Mexico’s Peso Reaches Five-Week High as U.S. Buoys Export View

Mexico’s peso closed at its highest level in five weeks as optimism that U.S. lawmakers will reach a budget agreement boosted the outlook for growth in the Latin American nation’s top export market.

The peso climbed 0.2 percent to 12.9469 per dollar at 4 p.m., its strongest close since Oct. 22. The currency has increased 7.6 percent in 2012, the biggest advance among the dollar’s 16 most-traded counterparts.

“There’s a certain optimism” that the U.S. will avoid the budget changes known as the fiscal cliff, Rafael Camarena, an economist at Grupo Financiero Santander Mexico SAB, said in a telephone interview from Mexico City. “The market appears to have more confidence that they could reach a deal. That’s surely what’s helping the peso today.”

Mexico’s central bank will hold the target lending rate at a record low 4.5 percent in a decision due to be released tomorrow, 21 of 22 economists in a Bloomberg survey forecast. One predicts policy makers will increase it to 4.75 percent.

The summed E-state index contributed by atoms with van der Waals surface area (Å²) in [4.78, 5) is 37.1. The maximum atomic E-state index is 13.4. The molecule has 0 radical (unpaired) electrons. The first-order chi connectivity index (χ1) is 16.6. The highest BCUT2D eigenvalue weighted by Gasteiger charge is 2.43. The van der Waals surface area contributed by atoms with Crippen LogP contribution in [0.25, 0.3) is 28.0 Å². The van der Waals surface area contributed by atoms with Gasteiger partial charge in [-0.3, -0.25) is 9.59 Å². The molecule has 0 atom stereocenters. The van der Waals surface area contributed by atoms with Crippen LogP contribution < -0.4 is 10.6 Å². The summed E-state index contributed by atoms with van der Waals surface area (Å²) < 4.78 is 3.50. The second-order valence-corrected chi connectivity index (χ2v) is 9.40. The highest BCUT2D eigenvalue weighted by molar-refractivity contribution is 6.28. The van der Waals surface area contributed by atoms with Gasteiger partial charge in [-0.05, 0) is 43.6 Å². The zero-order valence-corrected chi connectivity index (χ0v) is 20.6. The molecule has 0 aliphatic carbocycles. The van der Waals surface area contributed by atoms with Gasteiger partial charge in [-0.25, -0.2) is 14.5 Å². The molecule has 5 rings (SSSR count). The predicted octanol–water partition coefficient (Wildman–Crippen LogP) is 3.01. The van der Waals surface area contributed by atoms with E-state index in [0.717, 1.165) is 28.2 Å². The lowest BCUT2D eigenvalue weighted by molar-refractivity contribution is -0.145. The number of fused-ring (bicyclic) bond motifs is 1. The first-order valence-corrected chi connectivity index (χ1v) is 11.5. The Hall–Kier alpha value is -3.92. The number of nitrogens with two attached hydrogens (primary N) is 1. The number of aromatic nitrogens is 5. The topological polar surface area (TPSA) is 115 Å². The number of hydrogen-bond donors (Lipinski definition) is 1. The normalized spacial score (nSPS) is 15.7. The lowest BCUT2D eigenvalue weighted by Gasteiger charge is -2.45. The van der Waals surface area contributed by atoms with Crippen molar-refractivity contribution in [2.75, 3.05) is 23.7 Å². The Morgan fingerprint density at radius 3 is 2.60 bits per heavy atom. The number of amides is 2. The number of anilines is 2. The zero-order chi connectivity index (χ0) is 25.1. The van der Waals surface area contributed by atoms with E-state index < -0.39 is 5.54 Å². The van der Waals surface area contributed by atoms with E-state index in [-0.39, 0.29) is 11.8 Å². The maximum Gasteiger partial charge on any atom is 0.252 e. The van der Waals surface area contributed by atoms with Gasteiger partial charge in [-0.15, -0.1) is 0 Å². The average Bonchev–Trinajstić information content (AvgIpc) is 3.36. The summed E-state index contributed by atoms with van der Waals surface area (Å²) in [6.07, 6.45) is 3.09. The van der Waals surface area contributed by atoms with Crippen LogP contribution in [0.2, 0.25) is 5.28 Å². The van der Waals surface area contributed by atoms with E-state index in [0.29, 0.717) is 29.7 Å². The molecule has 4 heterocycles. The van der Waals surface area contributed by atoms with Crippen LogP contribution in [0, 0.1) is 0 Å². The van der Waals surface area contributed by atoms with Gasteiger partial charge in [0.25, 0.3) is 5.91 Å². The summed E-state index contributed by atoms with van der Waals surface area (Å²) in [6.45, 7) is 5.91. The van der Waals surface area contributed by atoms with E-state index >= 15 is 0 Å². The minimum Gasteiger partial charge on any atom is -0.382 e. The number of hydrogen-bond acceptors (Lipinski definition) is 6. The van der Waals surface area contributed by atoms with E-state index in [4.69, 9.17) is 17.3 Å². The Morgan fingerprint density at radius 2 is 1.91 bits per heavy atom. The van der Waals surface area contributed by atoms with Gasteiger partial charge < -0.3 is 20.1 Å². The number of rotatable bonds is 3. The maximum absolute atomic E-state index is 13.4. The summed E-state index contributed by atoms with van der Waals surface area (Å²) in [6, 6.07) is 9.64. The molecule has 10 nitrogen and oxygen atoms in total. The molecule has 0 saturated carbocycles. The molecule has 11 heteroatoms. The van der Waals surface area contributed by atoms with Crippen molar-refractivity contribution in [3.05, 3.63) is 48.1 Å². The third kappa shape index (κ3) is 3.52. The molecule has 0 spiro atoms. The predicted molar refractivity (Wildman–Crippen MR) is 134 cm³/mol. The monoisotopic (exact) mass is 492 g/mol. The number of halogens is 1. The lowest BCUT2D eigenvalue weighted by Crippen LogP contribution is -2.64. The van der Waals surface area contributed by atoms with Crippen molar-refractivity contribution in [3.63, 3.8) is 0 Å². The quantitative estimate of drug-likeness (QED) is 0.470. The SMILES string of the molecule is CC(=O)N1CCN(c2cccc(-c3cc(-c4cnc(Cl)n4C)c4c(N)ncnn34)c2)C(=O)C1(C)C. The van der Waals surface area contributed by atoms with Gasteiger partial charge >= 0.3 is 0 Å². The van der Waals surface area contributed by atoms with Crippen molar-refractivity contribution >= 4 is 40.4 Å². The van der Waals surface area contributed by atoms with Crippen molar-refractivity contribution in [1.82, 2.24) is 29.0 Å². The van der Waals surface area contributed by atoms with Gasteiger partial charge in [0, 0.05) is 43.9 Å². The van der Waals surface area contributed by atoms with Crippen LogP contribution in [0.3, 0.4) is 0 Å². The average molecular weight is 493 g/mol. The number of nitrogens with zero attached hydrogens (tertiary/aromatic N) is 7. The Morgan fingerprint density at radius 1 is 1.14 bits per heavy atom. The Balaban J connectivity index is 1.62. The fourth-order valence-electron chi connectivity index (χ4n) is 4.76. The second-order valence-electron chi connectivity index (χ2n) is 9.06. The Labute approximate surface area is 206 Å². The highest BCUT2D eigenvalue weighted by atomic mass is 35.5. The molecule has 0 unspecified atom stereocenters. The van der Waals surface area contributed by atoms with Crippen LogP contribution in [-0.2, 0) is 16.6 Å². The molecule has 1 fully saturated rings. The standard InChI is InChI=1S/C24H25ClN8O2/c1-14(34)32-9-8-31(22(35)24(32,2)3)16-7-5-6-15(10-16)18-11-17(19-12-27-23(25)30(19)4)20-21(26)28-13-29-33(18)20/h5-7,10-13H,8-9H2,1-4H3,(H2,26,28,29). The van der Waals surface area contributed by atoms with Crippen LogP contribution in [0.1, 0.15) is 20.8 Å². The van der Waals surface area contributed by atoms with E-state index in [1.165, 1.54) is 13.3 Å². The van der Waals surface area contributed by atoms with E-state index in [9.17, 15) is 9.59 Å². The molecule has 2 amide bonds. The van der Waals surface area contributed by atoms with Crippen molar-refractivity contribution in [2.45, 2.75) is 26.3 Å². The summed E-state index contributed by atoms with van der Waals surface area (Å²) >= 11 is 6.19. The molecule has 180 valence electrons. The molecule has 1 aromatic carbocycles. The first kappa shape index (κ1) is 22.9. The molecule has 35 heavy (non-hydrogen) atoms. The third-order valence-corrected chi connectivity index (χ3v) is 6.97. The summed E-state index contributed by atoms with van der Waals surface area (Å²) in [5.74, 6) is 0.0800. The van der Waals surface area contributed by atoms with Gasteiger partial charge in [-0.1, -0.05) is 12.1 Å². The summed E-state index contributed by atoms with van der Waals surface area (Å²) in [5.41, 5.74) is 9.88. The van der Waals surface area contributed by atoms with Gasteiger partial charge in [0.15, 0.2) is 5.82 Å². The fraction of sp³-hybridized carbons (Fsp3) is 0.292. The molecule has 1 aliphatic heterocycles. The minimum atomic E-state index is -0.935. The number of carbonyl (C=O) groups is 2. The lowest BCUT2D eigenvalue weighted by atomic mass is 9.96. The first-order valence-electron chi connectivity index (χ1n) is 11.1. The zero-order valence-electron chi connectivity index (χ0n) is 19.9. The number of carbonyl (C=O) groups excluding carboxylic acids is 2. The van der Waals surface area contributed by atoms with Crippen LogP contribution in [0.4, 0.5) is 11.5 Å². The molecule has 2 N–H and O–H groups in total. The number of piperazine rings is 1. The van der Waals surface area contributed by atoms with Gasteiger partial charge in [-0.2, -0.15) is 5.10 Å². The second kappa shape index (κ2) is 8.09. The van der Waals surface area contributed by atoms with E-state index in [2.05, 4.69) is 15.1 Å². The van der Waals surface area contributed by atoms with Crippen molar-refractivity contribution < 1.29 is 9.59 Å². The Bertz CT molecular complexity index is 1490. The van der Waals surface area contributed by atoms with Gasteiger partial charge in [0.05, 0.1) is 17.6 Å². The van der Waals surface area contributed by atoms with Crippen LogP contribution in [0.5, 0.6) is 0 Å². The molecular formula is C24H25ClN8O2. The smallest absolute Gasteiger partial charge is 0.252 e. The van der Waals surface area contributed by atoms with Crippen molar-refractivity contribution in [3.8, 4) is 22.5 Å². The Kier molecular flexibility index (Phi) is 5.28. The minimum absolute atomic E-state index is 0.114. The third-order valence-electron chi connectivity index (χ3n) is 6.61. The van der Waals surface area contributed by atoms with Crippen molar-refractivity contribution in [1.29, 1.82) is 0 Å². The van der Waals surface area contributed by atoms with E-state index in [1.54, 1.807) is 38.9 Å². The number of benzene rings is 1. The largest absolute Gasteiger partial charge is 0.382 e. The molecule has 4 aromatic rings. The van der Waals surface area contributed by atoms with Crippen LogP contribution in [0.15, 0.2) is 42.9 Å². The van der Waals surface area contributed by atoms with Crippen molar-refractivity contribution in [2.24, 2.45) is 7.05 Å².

Yields on peso bonds due in 2024 rose two basis points, or 0.02 percentage point, to 5.59 percent, according to data compiled by Bloomberg. The price fell 0.24 centavo to 138.56 centavos per peso.

Democratic Senator Chuck Schumer said in a news conference there has been progress in talks and White House spokesman Jay Carney said the administration is optimistic about the negotiations. President Barack Obama and U.S. lawmakers are under pressure to reach a deal to avoid $607 billion in spending cuts and tax increases set to take effect in January.

To contact the reporter on this story: Jonathan J. Levin in Mexico City at jlevin20@bloomberg.net

To contact the editor responsible for this story: David Papadopoulos at papadopoulos@bloomberg.net

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